moving from 104/1 to 104/5 would function this way:
Message as sent from 100/1 SEEN-BY 100/1 2
Message as sent from 100/2 SEEN-BY 100/1 2 3
Message as sent from 100/3 SEEN-BY 100/1 2 3 4 5
Note that since 100/3 needs to make copies for both 100/4 and 100/5,
it adds the SEEN-BY for both nodes for which it has made copies.
Each system should provide itself in the SEEN-BY information when it is
the originating system. Why? If it did not do so, the next system that
received the message would send a copy back!
The method of deciding who should be receiving copies is usually one format
or another of a copies called AREAS.* Various software packages like to
see this file in slightly different formats, but the essential information
there is the echo tag with the list of nodes for which that system is
responsible for making copies.
So, to wrap it up, the PATH shows how the message got from the originator
to anyone receiving the message, and the SEEN-BY shows what systems copies
were made for along the way.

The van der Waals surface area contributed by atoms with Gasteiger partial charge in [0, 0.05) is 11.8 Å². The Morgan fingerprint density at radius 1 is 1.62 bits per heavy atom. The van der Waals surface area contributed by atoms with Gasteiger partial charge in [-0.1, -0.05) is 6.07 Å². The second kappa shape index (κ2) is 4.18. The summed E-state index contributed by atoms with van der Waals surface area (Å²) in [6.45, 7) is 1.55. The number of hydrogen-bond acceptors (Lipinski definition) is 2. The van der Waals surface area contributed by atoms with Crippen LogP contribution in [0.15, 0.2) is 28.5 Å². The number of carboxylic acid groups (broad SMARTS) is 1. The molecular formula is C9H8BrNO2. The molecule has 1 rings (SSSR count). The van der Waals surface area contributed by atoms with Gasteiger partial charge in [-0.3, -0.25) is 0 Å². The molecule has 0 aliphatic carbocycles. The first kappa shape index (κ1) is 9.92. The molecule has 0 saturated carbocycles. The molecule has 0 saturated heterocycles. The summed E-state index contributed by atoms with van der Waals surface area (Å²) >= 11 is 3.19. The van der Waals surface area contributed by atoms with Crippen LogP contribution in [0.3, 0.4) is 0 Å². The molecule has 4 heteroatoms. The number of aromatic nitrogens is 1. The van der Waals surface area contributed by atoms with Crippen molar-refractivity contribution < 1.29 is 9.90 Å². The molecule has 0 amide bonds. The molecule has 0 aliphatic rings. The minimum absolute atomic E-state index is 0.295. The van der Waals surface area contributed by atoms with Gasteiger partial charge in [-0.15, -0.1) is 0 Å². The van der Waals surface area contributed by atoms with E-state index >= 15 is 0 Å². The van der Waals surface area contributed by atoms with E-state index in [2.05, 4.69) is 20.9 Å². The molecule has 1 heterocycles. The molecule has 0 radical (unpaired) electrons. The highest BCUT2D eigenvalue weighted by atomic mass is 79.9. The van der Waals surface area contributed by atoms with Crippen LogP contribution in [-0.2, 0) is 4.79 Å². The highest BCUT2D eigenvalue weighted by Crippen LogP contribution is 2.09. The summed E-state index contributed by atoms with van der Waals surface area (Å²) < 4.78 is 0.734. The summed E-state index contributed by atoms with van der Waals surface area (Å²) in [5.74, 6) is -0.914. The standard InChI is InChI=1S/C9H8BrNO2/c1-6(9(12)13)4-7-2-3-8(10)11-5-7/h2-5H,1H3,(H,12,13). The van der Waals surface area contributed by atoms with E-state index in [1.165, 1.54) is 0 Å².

Checking for the sources of duplicate messages is simplified by the PATH
information. By observing the two (or more) paths that the message may
have taken to get to the destination, it is often easy to tell who has
been sending the message to the wrong system(s), or fouling up the SEEN-BY
information along the way. Note that clobbering SEEN-BY information or by
making it unreadable to some other system is guaranteed to create
duplicate messages. Although the PATH line must always begin with a
"Control A" (a hex 01), the SEEN-BY line should NEVER start with one of
these. Many systems won't "see" the SEEN-BY information if the line(s)
start out that way!
The origin line can be used by the sysop to provide any information
that helps identify the system that is originating the message. This
information always starts with a '*' and a space, and is typically
followed by the name and phone number of the originating system. There
are some sysops who also include a cute saying here, and this is
generally accepted, but beware of including messages with "political
content", as it is appended to every message a user generates in an
echo, and that user will not see the origin line after entering the
message! User's have been known to become hostile when their messages